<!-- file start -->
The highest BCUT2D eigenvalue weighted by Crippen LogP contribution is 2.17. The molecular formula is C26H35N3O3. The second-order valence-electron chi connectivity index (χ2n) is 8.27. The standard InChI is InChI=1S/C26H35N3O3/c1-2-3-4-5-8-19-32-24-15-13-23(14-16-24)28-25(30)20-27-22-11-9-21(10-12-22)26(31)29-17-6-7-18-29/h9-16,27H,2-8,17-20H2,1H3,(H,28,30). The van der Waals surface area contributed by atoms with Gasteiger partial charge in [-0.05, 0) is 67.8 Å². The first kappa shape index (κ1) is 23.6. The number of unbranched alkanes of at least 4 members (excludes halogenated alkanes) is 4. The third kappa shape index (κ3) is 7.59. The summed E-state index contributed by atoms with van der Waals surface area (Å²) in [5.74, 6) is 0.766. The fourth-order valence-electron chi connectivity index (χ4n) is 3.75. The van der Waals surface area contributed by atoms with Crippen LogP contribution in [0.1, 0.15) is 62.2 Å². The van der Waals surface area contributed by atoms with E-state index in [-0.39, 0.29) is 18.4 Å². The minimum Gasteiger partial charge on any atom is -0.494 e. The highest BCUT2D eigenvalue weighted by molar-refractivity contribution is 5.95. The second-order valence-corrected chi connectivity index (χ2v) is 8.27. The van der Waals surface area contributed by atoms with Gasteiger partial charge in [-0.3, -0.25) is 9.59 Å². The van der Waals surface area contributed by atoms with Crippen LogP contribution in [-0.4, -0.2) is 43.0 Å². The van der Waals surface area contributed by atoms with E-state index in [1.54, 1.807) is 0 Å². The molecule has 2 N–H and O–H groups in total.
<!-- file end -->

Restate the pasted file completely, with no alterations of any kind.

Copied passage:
The highest BCUT2D eigenvalue weighted by Crippen LogP contribution is 2.17. The molecular formula is C26H35N3O3. The second-order valence-electron chi connectivity index (χ2n) is 8.27. The standard InChI is InChI=1S/C26H35N3O3/c1-2-3-4-5-8-19-32-24-15-13-23(14-16-24)28-25(30)20-27-22-11-9-21(10-12-22)26(31)29-17-6-7-18-29/h9-16,27H,2-8,17-20H2,1H3,(H,28,30). The van der Waals surface area contributed by atoms with Gasteiger partial charge in [-0.05, 0) is 67.8 Å². The first kappa shape index (κ1) is 23.6. The number of unbranched alkanes of at least 4 members (excludes halogenated alkanes) is 4. The third kappa shape index (κ3) is 7.59. The summed E-state index contributed by atoms with van der Waals surface area (Å²) in [5.74, 6) is 0.766. The fourth-order valence-electron chi connectivity index (χ4n) is 3.75. The van der Waals surface area contributed by atoms with Crippen LogP contribution in [0.1, 0.15) is 62.2 Å². The van der Waals surface area contributed by atoms with E-state index in [-0.39, 0.29) is 18.4 Å². The minimum Gasteiger partial charge on any atom is -0.494 e. The highest BCUT2D eigenvalue weighted by molar-refractivity contribution is 5.95. The second-order valence-corrected chi connectivity index (χ2v) is 8.27. The van der Waals surface area contributed by atoms with Gasteiger partial charge in [-0.3, -0.25) is 9.59 Å². The van der Waals surface area contributed by atoms with Crippen LogP contribution in [-0.4, -0.2) is 43.0 Å². The van der Waals surface area contributed by atoms with E-state index in [1.54, 1.807) is 0 Å². The molecule has 2 N–H and O–H groups in total.